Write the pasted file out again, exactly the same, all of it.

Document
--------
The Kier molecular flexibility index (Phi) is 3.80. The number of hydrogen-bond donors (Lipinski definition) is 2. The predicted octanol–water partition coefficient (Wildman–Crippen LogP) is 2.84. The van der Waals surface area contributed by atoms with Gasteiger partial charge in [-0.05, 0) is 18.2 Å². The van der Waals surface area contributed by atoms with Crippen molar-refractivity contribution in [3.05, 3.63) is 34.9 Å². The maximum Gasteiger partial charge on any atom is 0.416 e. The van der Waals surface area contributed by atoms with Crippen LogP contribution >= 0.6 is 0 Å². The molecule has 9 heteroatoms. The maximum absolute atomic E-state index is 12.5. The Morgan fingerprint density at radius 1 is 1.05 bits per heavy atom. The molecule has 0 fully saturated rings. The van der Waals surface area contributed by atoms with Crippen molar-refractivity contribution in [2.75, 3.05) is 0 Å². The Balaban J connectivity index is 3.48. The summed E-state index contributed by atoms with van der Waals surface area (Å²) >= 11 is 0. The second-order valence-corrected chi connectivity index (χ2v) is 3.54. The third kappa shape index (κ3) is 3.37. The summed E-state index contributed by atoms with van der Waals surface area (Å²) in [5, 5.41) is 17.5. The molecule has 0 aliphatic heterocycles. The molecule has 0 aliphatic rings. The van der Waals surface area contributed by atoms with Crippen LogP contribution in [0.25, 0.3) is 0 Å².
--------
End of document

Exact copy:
The Kier molecular flexibility index (Phi) is 3.80. The number of hydrogen-bond donors (Lipinski definition) is 2. The predicted octanol–water partition coefficient (Wildman–Crippen LogP) is 2.84. The van der Waals surface area contributed by atoms with Gasteiger partial charge in [-0.05, 0) is 18.2 Å². The van der Waals surface area contributed by atoms with Crippen molar-refractivity contribution in [3.05, 3.63) is 34.9 Å². The maximum Gasteiger partial charge on any atom is 0.416 e. The van der Waals surface area contributed by atoms with Crippen LogP contribution >= 0.6 is 0 Å². The molecule has 9 heteroatoms. The maximum absolute atomic E-state index is 12.5. The Morgan fingerprint density at radius 1 is 1.05 bits per heavy atom. The molecule has 0 fully saturated rings. The van der Waals surface area contributed by atoms with Crippen molar-refractivity contribution in [2.75, 3.05) is 0 Å². The Balaban J connectivity index is 3.48. The summed E-state index contributed by atoms with van der Waals surface area (Å²) >= 11 is 0. The second-order valence-corrected chi connectivity index (χ2v) is 3.54. The third kappa shape index (κ3) is 3.37. The summed E-state index contributed by atoms with van der Waals surface area (Å²) in [5, 5.41) is 17.5. The molecule has 0 aliphatic heterocycles. The molecule has 0 aliphatic rings. The van der Waals surface area contributed by atoms with Crippen LogP contribution in [0.25, 0.3) is 0 Å².